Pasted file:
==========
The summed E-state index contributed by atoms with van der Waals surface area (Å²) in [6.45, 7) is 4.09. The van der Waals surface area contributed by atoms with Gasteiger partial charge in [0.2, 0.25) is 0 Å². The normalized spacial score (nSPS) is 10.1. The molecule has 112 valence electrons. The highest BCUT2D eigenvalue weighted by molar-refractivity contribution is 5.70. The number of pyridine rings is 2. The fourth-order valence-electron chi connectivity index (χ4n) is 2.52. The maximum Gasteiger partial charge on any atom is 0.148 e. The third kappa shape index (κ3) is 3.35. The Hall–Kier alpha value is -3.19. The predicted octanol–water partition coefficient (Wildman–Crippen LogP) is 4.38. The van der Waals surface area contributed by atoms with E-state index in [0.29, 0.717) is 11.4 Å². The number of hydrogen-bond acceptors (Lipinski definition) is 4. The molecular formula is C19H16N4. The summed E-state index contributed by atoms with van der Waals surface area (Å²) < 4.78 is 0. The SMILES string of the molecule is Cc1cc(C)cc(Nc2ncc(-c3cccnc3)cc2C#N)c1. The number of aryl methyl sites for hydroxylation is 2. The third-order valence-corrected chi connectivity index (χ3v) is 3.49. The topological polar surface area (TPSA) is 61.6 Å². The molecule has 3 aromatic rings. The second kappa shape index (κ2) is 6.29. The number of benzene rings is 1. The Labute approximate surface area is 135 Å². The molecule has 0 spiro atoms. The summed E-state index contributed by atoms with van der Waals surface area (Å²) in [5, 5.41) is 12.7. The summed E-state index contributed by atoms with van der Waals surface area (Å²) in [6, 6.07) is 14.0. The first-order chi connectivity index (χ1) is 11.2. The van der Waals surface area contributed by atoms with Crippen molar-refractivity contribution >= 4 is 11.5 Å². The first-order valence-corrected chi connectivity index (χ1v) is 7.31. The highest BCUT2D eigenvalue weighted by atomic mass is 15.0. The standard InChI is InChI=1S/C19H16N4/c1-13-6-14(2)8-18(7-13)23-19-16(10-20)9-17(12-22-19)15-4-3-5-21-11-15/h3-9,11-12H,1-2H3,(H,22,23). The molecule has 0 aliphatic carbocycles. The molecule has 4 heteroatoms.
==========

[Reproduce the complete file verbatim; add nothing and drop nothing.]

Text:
The summed E-state index contributed by atoms with van der Waals surface area (Å²) in [6.45, 7) is 4.09. The van der Waals surface area contributed by atoms with Gasteiger partial charge in [0.2, 0.25) is 0 Å². The normalized spacial score (nSPS) is 10.1. The molecule has 112 valence electrons. The highest BCUT2D eigenvalue weighted by molar-refractivity contribution is 5.70. The number of pyridine rings is 2. The fourth-order valence-electron chi connectivity index (χ4n) is 2.52. The maximum Gasteiger partial charge on any atom is 0.148 e. The third kappa shape index (κ3) is 3.35. The Hall–Kier alpha value is -3.19. The predicted octanol–water partition coefficient (Wildman–Crippen LogP) is 4.38. The van der Waals surface area contributed by atoms with E-state index in [0.29, 0.717) is 11.4 Å². The number of hydrogen-bond acceptors (Lipinski definition) is 4. The molecular formula is C19H16N4. The summed E-state index contributed by atoms with van der Waals surface area (Å²) < 4.78 is 0. The SMILES string of the molecule is Cc1cc(C)cc(Nc2ncc(-c3cccnc3)cc2C#N)c1. The number of aryl methyl sites for hydroxylation is 2. The third-order valence-corrected chi connectivity index (χ3v) is 3.49. The topological polar surface area (TPSA) is 61.6 Å². The molecule has 3 aromatic rings. The second kappa shape index (κ2) is 6.29. The number of benzene rings is 1. The Labute approximate surface area is 135 Å². The molecule has 0 spiro atoms. The summed E-state index contributed by atoms with van der Waals surface area (Å²) in [5, 5.41) is 12.7. The summed E-state index contributed by atoms with van der Waals surface area (Å²) in [6, 6.07) is 14.0. The first-order chi connectivity index (χ1) is 11.2. The van der Waals surface area contributed by atoms with Crippen molar-refractivity contribution >= 4 is 11.5 Å². The first-order valence-corrected chi connectivity index (χ1v) is 7.31. The highest BCUT2D eigenvalue weighted by atomic mass is 15.0. The standard InChI is InChI=1S/C19H16N4/c1-13-6-14(2)8-18(7-13)23-19-16(10-20)9-17(12-22-19)15-4-3-5-21-11-15/h3-9,11-12H,1-2H3,(H,22,23). The molecule has 0 aliphatic carbocycles. The molecule has 4 heteroatoms.